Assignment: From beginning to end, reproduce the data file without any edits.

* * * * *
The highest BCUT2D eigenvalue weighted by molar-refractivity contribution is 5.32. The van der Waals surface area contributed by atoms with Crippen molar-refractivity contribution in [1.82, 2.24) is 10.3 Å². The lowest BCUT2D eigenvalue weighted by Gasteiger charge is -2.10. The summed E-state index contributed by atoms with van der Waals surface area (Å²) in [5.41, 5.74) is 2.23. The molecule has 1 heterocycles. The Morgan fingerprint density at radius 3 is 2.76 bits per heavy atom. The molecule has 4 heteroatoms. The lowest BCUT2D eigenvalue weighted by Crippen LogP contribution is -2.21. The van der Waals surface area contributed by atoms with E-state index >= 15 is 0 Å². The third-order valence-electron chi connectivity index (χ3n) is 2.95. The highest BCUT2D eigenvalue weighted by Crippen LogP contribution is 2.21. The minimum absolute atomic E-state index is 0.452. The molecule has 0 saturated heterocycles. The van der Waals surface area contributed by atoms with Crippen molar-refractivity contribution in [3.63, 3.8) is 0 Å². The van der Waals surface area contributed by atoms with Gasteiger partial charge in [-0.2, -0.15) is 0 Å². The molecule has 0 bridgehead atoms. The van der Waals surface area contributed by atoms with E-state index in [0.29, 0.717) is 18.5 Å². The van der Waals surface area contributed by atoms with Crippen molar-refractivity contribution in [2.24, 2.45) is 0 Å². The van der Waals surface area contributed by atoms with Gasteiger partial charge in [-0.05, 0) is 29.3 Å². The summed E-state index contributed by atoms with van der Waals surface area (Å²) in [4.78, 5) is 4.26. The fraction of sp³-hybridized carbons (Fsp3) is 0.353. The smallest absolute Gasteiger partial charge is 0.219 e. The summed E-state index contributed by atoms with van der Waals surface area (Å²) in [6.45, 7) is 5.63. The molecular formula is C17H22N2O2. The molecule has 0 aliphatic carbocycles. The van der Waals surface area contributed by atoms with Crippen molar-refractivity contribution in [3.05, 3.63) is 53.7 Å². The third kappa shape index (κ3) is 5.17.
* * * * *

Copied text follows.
The highest BCUT2D eigenvalue weighted by molar-refractivity contribution is 5.32. The van der Waals surface area contributed by atoms with Crippen molar-refractivity contribution in [1.82, 2.24) is 10.3 Å². The lowest BCUT2D eigenvalue weighted by Gasteiger charge is -2.10. The summed E-state index contributed by atoms with van der Waals surface area (Å²) in [5.41, 5.74) is 2.23. The molecule has 1 heterocycles. The Morgan fingerprint density at radius 3 is 2.76 bits per heavy atom. The molecule has 4 heteroatoms. The lowest BCUT2D eigenvalue weighted by Crippen LogP contribution is -2.21. The van der Waals surface area contributed by atoms with E-state index >= 15 is 0 Å². The third-order valence-electron chi connectivity index (χ3n) is 2.95. The highest BCUT2D eigenvalue weighted by Crippen LogP contribution is 2.21. The minimum absolute atomic E-state index is 0.452. The molecule has 0 saturated heterocycles. The van der Waals surface area contributed by atoms with Crippen molar-refractivity contribution in [3.63, 3.8) is 0 Å². The van der Waals surface area contributed by atoms with Gasteiger partial charge in [-0.2, -0.15) is 0 Å². The molecule has 0 bridgehead atoms. The van der Waals surface area contributed by atoms with E-state index in [0.29, 0.717) is 18.5 Å². The van der Waals surface area contributed by atoms with Crippen molar-refractivity contribution in [2.24, 2.45) is 0 Å². The van der Waals surface area contributed by atoms with Gasteiger partial charge in [-0.05, 0) is 29.3 Å². The summed E-state index contributed by atoms with van der Waals surface area (Å²) in [4.78, 5) is 4.26. The fraction of sp³-hybridized carbons (Fsp3) is 0.353. The smallest absolute Gasteiger partial charge is 0.219 e. The summed E-state index contributed by atoms with van der Waals surface area (Å²) in [6.45, 7) is 5.63. The molecular formula is C17H22N2O2. The molecule has 0 aliphatic carbocycles. The van der Waals surface area contributed by atoms with Crippen molar-refractivity contribution in [3.05, 3.63) is 53.7 Å². The third kappa shape index (κ3) is 5.17.